Kayte is currently an affiliate researcher in French Studies at the University of Warwick. Having undertaken undergraduate and postgraduate degrees in Comparative Literature at the University of Kent, Kayte obtained a doctoral scholarship on the AHRC-funded project ‘Queer Theory in France’, based jointly at the University of Warwick and King’s College London. Kayte’s thesis was supervised by the project’s Co-investigator, Dr Oliver Davis.
Kayte’s research spans a range of areas, which include, but are not limited to, critical disability studies, drag studies, feminism and transfeminism, and medicalization. Their current research aims to develop a transfeminist approach to drag, which challenges the definition of drag as ‘performing as the opposite sex’ – a definition which is unable to account for the diverse identities, performances, and forms of embodiment which are present in current drag scenes. Kayte is also developing plans for a postdoctoral project, which will explore the medicalization of gender diversity in France, the U.K, and the U.S. from 1880 to the present. Kayte is passionately invested in marginalized people’s right to determine and describe their own identities and experiences. Kayte is on Twitter as @drkaytestokoe
Reframing Drag: Beyond Subversion and the Status Quo, London: Routledge, under contract. Forthcoming 2019.
‘A Transfeminist Critique of Drag Discourses and Performance Styles in Three National Contexts (U.S., France, and U.K.): From RuPaul’s Drag Race to Bar Wotever’ in Contemporary Drag Practices and Performers: Drag in a Changing Scene, eds. Stephen Farrier and Mark Edward. London: Bloomsbury Academic. Forthcoming 2019.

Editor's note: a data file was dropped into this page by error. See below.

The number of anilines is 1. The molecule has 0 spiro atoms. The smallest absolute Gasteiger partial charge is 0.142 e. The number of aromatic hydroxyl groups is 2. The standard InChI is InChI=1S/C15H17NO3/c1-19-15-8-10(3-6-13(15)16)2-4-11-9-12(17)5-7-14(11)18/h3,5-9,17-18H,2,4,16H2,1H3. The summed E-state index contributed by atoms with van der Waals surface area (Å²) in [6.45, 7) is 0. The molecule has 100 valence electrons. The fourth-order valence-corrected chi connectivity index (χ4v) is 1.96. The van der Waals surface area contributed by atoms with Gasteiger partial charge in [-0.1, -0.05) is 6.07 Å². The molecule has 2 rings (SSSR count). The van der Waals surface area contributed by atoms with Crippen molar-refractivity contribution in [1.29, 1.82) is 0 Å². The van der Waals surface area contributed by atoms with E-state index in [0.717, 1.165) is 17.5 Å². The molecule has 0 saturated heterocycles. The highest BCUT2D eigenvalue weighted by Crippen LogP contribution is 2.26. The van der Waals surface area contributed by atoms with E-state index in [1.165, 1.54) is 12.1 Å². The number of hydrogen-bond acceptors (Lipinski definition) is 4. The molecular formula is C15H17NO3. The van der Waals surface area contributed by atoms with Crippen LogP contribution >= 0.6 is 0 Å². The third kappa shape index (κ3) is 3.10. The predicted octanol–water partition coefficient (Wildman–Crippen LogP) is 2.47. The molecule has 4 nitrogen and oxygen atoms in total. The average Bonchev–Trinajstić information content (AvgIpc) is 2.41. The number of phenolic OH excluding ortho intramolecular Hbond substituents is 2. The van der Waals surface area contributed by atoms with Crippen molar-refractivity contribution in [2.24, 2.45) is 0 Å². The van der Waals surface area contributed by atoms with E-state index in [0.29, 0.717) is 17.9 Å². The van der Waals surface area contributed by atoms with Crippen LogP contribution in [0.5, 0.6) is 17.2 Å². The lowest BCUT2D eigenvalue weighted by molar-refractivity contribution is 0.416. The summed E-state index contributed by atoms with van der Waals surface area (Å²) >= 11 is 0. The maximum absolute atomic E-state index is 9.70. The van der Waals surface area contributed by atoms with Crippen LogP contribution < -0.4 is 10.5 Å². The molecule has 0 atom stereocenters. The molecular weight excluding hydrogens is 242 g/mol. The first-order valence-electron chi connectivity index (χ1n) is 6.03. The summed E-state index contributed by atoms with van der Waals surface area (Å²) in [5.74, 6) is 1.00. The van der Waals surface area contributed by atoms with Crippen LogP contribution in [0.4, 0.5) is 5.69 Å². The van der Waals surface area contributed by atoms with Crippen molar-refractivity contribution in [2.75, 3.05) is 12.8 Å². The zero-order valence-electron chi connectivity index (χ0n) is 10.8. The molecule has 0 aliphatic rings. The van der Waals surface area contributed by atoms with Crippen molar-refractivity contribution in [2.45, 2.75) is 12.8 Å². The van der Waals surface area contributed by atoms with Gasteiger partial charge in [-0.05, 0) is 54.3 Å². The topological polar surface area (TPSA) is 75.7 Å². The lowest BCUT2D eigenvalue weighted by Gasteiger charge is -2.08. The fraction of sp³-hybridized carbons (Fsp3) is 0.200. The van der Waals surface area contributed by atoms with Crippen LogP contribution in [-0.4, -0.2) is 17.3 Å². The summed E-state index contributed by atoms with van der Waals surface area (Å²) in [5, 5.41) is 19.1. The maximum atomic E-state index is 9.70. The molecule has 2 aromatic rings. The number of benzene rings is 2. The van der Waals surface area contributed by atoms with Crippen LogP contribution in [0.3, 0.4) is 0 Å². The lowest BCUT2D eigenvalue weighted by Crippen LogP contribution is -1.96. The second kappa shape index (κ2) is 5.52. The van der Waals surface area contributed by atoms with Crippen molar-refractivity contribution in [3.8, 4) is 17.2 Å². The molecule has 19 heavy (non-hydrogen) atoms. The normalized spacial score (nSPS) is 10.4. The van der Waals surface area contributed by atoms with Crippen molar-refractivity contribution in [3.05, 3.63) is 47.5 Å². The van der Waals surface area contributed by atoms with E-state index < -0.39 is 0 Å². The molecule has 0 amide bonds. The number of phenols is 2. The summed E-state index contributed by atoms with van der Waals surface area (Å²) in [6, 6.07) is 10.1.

‘Medicalizing Sexuality, Medicalizing Gender: Sexological Discourses in Rachilde’s Monsieur Vénus (1884) and Radclyffe Hall’s The Well of Loneliness (1928)’. In Histories of Sexology: Between Science and Politics, eds. Alain Giami and Sharman Levinson (working title) Basingstoke: Palgrave Macmillan. Forthcoming, Date TBC.
‘Are Drag Kings Still Too Queer for London? From the 19th Century Impersonator to the Drag King of Today’ in Sex, Time, and Place: Queer Histories of London c. 1850 to the Present, edited by Simon Avery and Katherine M. Graham. London: Bloomsbury Academic, pp. 97-114. 2016.
‘Fucking the Body, Rewriting the Text: Proto-Queer Gender Expression through Textual Drag in Virginia Woolf’s Orlando and Monique Wittig’s Le Corps lesbien’. In Queering the Second Wave, Paragraph Special Issue, eds. Lisa Downing and Lara Cox. 2016.
Bibliographical review article
‘Monique Wittig’. In Oxford Bibliographies in Literary and Critical Theory. Ed, Eugene O’Brien. New York: Oxford University Press. 2016.